From September 15th to September 21th 2015 our Research Team met for the second of three site-specific workshops.
This time, we all gathered in Mexico City, for an intense week, visiting both the City at large and the extraordinary Tepito neighbourhood. The three principal investigators and three researchers from the London School of Economics, The University of Amsterdam and the Ludwig Maximillian’s University of Munich were joined by five guests. From Jamaica, guests included Lakeisha Ellison, Organiser of the Trench Town Rock Saturdays and creator of the food and clothing brand of the same name, and Vuraldo Barnett, Manager of the Trench Town Restorative Justice Centre. From Brazil, we were joined by Salete Martins and José Carlos Pereira, two tour guides from Santa Marta in Rio de Janeiro, and Thainã Medeiros, a social activist and media specialist from Complexo de Almeao.
During the workshop, we visited the city’s vast Historical Centre, the National Autonomous University of Mexico, and the much toured area of Coyoacán, home to the Frida Kahlo museum with a tour guide. We visited the neighbourhood of Ciudad Nezahualcoyotl, situated on the outskirts of Mexico and undergoing much change. These various tours allowed us to understand the overarching tourism landscape of Mexico City and enabled us to put Tepito, the neighbourhood our study concentrates on, into a wider frame.
We then embarked on three distinct tours of Tepito. The first tour was led by Alfonso Hérnandez of the Centro de Estudios Tepiteños. The second was led by Gabriel Sanchez Valverde, an architect involved in a garbage and recycling project, and the third by Luis Arevalo Venegas a shoe maker and cultural activist and his assistant Jacobo Noe Loeza Amaro. All three tours highlighted different areas and aspects of the neighbourhood, taking us through and around the area’s vast informal market – to various sites of worship, crafts and dwellings. This allowed us to understand the role of the tour guide in shaping a touristic narrative and delivering representations of the community. It was fascinating to note what each guide chose to include or discard from his tour, and this hinted to the multiple and contested readings of Tepito. A very informative part of our workshop included an afternoon sit down with participants of the cultural project ‘Las 7 Cabronas’ of Tepito – strong women who shared their thoughts and experiences of the neighbourhood they live and work in.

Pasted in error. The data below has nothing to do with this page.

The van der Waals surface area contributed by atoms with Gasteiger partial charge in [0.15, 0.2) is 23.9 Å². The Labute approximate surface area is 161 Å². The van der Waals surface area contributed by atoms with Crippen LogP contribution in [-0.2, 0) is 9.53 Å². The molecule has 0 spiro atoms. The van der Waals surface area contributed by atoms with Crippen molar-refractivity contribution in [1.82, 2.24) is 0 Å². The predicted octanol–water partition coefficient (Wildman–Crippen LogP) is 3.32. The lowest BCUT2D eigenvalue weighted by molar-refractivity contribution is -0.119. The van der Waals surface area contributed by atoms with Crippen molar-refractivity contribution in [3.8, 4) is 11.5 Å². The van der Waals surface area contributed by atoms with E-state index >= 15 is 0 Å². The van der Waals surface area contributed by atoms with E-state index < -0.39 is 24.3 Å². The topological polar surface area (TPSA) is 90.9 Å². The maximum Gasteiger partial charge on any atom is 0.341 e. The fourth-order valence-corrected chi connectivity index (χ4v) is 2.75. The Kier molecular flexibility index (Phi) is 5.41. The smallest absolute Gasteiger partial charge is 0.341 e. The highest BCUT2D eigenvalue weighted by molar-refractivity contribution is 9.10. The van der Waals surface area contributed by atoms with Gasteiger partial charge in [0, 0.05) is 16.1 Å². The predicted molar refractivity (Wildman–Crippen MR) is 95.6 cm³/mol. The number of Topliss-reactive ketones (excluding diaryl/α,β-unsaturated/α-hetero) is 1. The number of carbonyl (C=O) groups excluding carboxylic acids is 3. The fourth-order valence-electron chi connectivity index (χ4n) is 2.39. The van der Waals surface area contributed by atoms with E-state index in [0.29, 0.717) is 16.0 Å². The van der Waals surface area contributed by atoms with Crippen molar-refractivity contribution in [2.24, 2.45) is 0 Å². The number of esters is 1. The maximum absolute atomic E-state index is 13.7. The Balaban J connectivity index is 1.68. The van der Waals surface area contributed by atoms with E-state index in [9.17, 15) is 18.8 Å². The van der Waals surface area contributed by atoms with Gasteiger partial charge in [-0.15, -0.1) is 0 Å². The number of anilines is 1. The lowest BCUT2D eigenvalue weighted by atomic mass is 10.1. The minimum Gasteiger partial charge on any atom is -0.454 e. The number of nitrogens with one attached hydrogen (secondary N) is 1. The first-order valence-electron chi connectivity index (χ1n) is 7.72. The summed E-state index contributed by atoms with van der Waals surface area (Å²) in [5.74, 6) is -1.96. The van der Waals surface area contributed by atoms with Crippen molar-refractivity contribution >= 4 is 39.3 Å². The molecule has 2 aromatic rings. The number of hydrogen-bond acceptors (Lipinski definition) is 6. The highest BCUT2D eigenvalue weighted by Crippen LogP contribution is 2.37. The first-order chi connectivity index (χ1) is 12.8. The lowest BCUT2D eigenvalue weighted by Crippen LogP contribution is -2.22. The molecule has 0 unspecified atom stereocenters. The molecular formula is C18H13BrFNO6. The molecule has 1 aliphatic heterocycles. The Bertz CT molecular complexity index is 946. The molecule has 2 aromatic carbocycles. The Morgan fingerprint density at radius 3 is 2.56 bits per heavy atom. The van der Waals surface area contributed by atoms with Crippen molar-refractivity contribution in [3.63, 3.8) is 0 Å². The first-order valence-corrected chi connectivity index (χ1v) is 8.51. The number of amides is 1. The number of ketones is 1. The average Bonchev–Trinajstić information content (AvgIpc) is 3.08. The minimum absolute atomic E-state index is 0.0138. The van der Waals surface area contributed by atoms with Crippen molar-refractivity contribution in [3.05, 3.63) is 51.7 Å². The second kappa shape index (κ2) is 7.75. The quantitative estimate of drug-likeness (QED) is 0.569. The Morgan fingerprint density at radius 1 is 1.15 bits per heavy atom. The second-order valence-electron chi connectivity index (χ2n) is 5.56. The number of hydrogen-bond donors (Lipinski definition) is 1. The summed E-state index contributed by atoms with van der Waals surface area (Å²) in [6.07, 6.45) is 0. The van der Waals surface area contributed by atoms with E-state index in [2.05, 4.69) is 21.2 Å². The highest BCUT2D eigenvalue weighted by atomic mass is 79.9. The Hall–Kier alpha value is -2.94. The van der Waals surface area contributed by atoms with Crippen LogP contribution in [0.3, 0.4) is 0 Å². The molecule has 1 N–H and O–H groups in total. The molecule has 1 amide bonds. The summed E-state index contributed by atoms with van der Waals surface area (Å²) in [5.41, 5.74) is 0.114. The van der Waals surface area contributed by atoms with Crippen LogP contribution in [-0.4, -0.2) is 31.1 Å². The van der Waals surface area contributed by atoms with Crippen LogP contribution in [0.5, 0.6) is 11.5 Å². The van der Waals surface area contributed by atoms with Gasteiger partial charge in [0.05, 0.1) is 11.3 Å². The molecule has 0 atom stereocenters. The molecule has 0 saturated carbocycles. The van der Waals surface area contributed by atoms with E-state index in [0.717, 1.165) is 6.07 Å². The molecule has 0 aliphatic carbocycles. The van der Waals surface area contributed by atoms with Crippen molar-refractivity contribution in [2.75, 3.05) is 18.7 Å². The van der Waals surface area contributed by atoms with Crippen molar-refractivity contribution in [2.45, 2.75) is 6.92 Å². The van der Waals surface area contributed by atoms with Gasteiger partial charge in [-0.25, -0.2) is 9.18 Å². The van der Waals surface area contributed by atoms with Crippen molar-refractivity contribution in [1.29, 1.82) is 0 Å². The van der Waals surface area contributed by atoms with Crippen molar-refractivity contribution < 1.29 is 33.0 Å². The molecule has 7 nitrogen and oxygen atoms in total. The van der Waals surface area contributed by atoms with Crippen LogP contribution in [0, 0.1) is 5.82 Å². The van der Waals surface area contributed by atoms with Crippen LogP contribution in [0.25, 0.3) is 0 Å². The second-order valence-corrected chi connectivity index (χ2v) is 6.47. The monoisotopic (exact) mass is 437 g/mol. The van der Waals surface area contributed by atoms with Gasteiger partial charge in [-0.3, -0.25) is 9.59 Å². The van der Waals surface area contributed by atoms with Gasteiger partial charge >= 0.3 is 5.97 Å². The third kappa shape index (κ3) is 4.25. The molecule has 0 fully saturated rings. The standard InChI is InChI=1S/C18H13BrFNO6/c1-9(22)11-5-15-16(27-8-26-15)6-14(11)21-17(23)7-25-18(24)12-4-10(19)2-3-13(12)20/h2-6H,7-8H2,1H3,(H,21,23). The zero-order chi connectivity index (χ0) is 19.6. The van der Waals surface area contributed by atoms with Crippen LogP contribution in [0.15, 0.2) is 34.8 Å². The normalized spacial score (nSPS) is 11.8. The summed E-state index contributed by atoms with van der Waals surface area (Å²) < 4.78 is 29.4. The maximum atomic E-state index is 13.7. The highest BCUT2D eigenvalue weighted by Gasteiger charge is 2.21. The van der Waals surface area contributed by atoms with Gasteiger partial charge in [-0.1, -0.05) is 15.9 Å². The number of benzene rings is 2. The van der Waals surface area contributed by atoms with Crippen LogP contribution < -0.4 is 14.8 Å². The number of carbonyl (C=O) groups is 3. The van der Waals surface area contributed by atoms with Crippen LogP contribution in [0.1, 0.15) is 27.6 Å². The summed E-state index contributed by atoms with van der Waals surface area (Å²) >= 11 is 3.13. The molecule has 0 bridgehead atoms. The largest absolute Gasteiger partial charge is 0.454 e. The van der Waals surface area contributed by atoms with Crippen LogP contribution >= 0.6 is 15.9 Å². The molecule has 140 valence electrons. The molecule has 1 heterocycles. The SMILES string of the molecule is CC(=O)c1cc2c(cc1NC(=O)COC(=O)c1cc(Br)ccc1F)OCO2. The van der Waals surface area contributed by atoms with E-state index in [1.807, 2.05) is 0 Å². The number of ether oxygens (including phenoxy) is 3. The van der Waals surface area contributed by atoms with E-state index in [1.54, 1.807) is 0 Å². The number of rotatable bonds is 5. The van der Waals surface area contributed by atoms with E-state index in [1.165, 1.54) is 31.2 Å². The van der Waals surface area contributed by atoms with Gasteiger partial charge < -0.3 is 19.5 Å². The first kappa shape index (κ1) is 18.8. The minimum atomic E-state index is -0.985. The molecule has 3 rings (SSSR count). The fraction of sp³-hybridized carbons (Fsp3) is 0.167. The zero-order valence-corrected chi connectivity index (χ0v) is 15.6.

As it had done so in Brazil, this Mexican leg of our tour based workshop stimulated discussions and exchanges between participants, enabling us to highlight similarities and differences between community tourism in Rio, Kingston and Mexico City. This comparative approach confirmed commonalities and questions that bind all three research sites. It allowed the researchers and guests to probe questions pertaining to commodification, (il)legality, security and violence, poverty, marginalization, change, transformation and / or gentrification, architecture and urban landscapes through the lens of tourism.
The following week, we were in Kingston!